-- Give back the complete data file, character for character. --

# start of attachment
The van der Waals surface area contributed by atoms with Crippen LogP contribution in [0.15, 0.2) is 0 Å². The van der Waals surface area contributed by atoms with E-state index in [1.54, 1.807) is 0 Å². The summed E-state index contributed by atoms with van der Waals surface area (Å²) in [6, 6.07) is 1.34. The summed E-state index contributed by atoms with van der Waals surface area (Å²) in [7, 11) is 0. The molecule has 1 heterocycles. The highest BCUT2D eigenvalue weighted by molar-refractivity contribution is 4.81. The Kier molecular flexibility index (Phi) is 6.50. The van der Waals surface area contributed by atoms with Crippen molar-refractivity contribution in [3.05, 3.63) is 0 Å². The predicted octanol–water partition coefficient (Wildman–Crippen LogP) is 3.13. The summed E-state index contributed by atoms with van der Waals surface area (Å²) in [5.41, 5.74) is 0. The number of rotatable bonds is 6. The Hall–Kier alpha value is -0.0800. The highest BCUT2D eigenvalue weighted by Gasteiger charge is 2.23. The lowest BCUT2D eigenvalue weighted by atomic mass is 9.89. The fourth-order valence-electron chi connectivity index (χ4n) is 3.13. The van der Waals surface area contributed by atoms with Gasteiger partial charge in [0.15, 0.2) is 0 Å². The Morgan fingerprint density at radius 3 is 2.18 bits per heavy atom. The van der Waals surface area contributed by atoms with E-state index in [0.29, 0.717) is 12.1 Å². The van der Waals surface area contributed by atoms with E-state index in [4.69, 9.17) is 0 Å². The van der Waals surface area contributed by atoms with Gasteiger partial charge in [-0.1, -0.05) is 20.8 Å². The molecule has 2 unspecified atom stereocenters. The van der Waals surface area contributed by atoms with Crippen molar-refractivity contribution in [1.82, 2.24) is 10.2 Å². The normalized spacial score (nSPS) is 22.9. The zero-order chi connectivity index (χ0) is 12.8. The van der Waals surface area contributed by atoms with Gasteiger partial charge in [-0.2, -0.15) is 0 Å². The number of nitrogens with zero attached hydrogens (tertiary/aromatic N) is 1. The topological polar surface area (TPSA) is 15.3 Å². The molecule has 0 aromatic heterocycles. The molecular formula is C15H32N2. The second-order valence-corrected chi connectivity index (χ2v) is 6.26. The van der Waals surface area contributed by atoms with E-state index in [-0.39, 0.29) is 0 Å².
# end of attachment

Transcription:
The van der Waals surface area contributed by atoms with Crippen LogP contribution in [0.15, 0.2) is 0 Å². The van der Waals surface area contributed by atoms with E-state index in [1.54, 1.807) is 0 Å². The summed E-state index contributed by atoms with van der Waals surface area (Å²) in [6, 6.07) is 1.34. The summed E-state index contributed by atoms with van der Waals surface area (Å²) in [7, 11) is 0. The molecule has 1 heterocycles. The highest BCUT2D eigenvalue weighted by molar-refractivity contribution is 4.81. The Kier molecular flexibility index (Phi) is 6.50. The van der Waals surface area contributed by atoms with Crippen molar-refractivity contribution in [3.05, 3.63) is 0 Å². The predicted octanol–water partition coefficient (Wildman–Crippen LogP) is 3.13. The summed E-state index contributed by atoms with van der Waals surface area (Å²) in [5.41, 5.74) is 0. The number of rotatable bonds is 6. The Hall–Kier alpha value is -0.0800. The highest BCUT2D eigenvalue weighted by Gasteiger charge is 2.23. The lowest BCUT2D eigenvalue weighted by atomic mass is 9.89. The fourth-order valence-electron chi connectivity index (χ4n) is 3.13. The van der Waals surface area contributed by atoms with Gasteiger partial charge in [0.15, 0.2) is 0 Å². The Morgan fingerprint density at radius 3 is 2.18 bits per heavy atom. The van der Waals surface area contributed by atoms with E-state index in [0.29, 0.717) is 12.1 Å². The van der Waals surface area contributed by atoms with E-state index in [4.69, 9.17) is 0 Å². The van der Waals surface area contributed by atoms with Gasteiger partial charge in [-0.1, -0.05) is 20.8 Å². The molecule has 2 unspecified atom stereocenters. The van der Waals surface area contributed by atoms with Crippen molar-refractivity contribution in [1.82, 2.24) is 10.2 Å². The normalized spacial score (nSPS) is 22.9. The zero-order chi connectivity index (χ0) is 12.8. The van der Waals surface area contributed by atoms with Gasteiger partial charge in [-0.2, -0.15) is 0 Å². The number of nitrogens with zero attached hydrogens (tertiary/aromatic N) is 1. The topological polar surface area (TPSA) is 15.3 Å². The molecule has 0 aromatic heterocycles. The molecular formula is C15H32N2. The second-order valence-corrected chi connectivity index (χ2v) is 6.26. The van der Waals surface area contributed by atoms with E-state index in [-0.39, 0.29) is 0 Å².